29 Apr Why pizza wins again (Part 2)
April 29, 2019
Last week we explored the four facets of our eating decision process. In the continuation of this two part article, we’ll discuss ways to make healthy choices and how to make those choices easier.
There are four components that affect our food choices: physical, emotional, societal, and convenience. They each challenge us in different ways when it comes to eating. Knowing the challenges each component presents is half the battle. (See part one of this article for details.) The other half is being armed with tools to overcome those challenges and have positive influences that help you make healthy choices.
The key to using the physical component of the decision process to your advantage is to be mindful about eating. Your body will usually tell you what it needs if you listen. The trick is to distinguish between what your body is asking for in terms of macro and micronutrients and what your taste buds want. Sometimes that will mean eating a salad. Other times it will mean eating salmon or strawberries. Being mindful about your food choices and learning to hear what your body is asking for takes practice. Be patient with yourself. The key is to block out the other factors as much as you can. Your normal eating habits may try to trick you into falling into your routine instead of listening to your body and making a different food choice than normal. The emotional and societal components will also try to exert their influence here. It’s important to block them out, at least while you are trying to hear what food(s) your body is calling for.
There is no doubt the emotional connection to food is strong. It rarely aids in making healthy food choices. (That’s not to say there aren’t circumstances where it is beneficial to follow the emotional component.) The best way to keep the emotional component in check is to understand how it plays into your specific eating habits. Once you are aware of your habits, you can make a conscience choice about what to eat knowing what is motivating you to make a particular food choice. For example, certain foods and tastes become linked to memories and routines. If you often ate a bowl of cereal with milk before bed as a kid, you may find yourself having cereal with milk in the evenings if you are craving comfort, even if you aren’t hungry. The cereal and milk brings you back to a simpler, calmer time. Maybe the best thing for you that evening is to be comforted by the milk and cereal, or maybe you would be better off changing the routine and skipping the bedtime snack.
The societal component is impossible to avoid. It is everywhere! No matter where you look, food is there: restaurants, news stand snacks, coffee shops, vending machines, happy hour, coworker’s birthday cake, neighbor’s summer BBQ invitation, etc. The social component can be a tough one to face. The key is to be comfortable with your food choices regardless of what other people think or say. You don’t need to justify your choices to anyone. If someone makes a comment about your food choices, simply start a friendly dialogue about food. Explore what the other person thinks about their food choices, and share what you feel comfortable sharing about your food journey. Once you start talking about your food choices openly and confidently, the societal component will not have as much of an influence over your choices. Another key tool is to have healthy options available when you are in a social setting. Take going out for dinner as an example. Choose a restaurant that has at least one item on the menu that you feel good about eating. If you’re not finding a suitable dinner option, call ahead and ask the manager or chef if they can accommodate you. Many restaurants can and will modify a dish to accommodate your dietary needs. Going to a friend’s house warming party is another example. In that situation, bring a snack to share or even a single serving of something for yourself. The key is to have options available that are good for you, so you will be less tempted to make poor food choices.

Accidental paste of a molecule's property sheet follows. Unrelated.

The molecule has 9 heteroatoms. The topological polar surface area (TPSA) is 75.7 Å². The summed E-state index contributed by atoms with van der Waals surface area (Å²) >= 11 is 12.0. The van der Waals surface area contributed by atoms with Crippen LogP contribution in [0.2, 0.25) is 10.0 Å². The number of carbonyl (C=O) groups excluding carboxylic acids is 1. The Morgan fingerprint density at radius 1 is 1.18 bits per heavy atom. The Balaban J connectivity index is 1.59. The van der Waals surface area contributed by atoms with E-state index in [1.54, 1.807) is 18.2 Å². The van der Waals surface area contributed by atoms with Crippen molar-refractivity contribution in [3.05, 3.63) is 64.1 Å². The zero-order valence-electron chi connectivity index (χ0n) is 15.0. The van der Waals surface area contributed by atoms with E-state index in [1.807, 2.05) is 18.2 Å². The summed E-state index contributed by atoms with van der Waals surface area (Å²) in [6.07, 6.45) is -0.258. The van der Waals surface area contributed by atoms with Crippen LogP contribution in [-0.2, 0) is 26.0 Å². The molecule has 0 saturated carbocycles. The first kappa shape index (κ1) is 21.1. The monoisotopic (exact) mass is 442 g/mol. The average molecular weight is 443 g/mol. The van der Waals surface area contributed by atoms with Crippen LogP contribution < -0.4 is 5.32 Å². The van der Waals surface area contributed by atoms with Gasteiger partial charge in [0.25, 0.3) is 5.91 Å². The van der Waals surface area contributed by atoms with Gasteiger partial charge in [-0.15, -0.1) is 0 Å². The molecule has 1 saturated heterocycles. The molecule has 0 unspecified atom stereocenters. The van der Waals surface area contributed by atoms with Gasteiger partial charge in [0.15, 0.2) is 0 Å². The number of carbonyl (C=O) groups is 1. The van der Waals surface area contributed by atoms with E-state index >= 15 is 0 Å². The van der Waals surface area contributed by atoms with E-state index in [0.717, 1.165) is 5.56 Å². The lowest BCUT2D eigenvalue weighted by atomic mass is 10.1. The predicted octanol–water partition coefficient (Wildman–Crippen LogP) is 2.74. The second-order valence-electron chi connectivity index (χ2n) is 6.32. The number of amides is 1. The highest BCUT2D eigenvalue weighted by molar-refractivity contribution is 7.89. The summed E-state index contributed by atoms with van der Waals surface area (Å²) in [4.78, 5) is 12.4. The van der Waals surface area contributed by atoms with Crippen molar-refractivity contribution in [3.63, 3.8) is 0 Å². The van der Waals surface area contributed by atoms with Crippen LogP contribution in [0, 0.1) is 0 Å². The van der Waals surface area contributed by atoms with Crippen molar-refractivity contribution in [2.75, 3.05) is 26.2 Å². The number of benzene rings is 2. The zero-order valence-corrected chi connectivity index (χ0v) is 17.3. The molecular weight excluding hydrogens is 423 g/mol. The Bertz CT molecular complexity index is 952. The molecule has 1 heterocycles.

The last component is convenience. Depending on your dietary needs, convenience could be a non-issue or a major hurdle. The key here is to make sticking to your diet and making good food choices as convenient as possible. This means knowing what options you have when you eat out, having options ready for eating at home, and packing snacks and/or lunch for when you’re out. Find a handful of restaurants where you can order a dish that is a good choice for your dietary needs. If you’re traveling, call a few restaurants in the area ahead of time. Also know what healthy grab-and-go options and snacks are available as well as what stores keep them in stock. That way when you don’t have time for a sit down meal or have the munchies, you’ll know exactly where to go to get your fix without compromising your diet. If it’s difficult to find healthy options, just pack them and bring them with you when you go out. For eating at home, keep staples on hand that are quick and easy to prepare. Also do a little meal prep during the week or weekend, so that a healthy meal is fast and easy to make when you’re hungry.
Understanding the factors behind your eating decision process and knowing ways to change it are a great place to start making healthier choices. For more tips, make sure you’re following the ETP Blog. The real secret weapon to change is prioritizing your health over the emotional, societal, and convenience factors. That shift in mindset will lead to lasting changes.